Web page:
But perhaps most dangerous is 16-year-old Romanian David Popovici, who crushed his 200 free best time in the final and placed fourth in 1:44.68, missing out on a bronze medal by just 0.02. Check Popovici’s progression in the 200 free: in May, 1:48.38 at the European Championships; June, 1:46.15; earlier in July at the European Junior Championships, 1:45.26; and in Tokyo, he is under 1:44. More than 3.5 seconds in three months.

At those same European Junior Championships, Popovici swam a 47.30 in the 100 free, and given that he handled the pressure of his first Olympic final with such ease, he should be ready to go for this 100. So yes, he presents Dressel a significant challenge.

It’s hard to see anyone mounting a serious challenge to an on-form Dressel in the 50 freestyle or 100 butterfly (although Milak might have something to say in that race), but the blue-ribband event is tight, as always. In Tokyo, Dressel will aim to become just the third man to ever win individual Olympic gold in three or more different events, a feat only Mark Spitz (four in 1972) and Michael Phelps (four in 2004, five in 2008) have previously pulled off.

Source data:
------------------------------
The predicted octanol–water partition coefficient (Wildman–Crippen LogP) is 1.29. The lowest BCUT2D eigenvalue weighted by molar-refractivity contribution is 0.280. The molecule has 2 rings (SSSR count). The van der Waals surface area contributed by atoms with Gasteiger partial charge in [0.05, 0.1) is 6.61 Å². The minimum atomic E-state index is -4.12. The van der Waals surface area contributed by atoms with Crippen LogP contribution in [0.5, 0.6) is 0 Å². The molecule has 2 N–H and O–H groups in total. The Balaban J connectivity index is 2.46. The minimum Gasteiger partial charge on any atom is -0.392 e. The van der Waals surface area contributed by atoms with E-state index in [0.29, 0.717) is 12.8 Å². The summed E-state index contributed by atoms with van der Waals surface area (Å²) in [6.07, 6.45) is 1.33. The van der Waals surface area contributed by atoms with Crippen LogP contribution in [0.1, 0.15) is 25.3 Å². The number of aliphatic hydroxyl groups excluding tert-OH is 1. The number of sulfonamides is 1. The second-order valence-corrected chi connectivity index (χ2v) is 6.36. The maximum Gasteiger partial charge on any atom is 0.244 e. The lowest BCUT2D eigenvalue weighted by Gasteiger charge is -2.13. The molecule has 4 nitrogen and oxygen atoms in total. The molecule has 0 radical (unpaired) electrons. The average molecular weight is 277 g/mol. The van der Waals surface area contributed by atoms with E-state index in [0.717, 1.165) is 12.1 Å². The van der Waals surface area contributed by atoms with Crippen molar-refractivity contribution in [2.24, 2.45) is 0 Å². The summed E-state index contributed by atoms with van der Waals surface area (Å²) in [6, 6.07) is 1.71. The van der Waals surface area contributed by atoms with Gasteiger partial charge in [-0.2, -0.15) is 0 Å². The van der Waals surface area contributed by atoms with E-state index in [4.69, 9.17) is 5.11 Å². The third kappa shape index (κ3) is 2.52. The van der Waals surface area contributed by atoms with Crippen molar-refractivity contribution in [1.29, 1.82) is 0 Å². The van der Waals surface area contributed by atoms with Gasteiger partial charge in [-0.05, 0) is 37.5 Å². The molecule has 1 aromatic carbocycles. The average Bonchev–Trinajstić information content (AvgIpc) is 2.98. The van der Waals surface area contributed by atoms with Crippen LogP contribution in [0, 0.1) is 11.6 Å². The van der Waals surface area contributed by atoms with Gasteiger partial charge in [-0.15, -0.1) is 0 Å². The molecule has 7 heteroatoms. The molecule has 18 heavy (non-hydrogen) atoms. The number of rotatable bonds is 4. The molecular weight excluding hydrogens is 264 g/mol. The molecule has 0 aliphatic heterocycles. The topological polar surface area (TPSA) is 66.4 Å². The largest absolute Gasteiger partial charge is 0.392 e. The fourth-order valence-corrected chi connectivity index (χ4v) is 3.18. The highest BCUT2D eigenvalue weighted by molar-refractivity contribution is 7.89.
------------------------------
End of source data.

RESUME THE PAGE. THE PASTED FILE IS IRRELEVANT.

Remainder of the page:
Banner Race for Russia… Oh Wait, the Russian Olympic Committee

Jul 27, 2021; Tokyo, Japan; Evgeny Rylov (ROC) shows off his gold medal during the medals ceremony for the men's 100m backstroke during the Tokyo 2020 Olympic Summer Games at Tokyo Aquatics Centre. Mandatory Credit: Rob Schumacher-USA TODAY Sports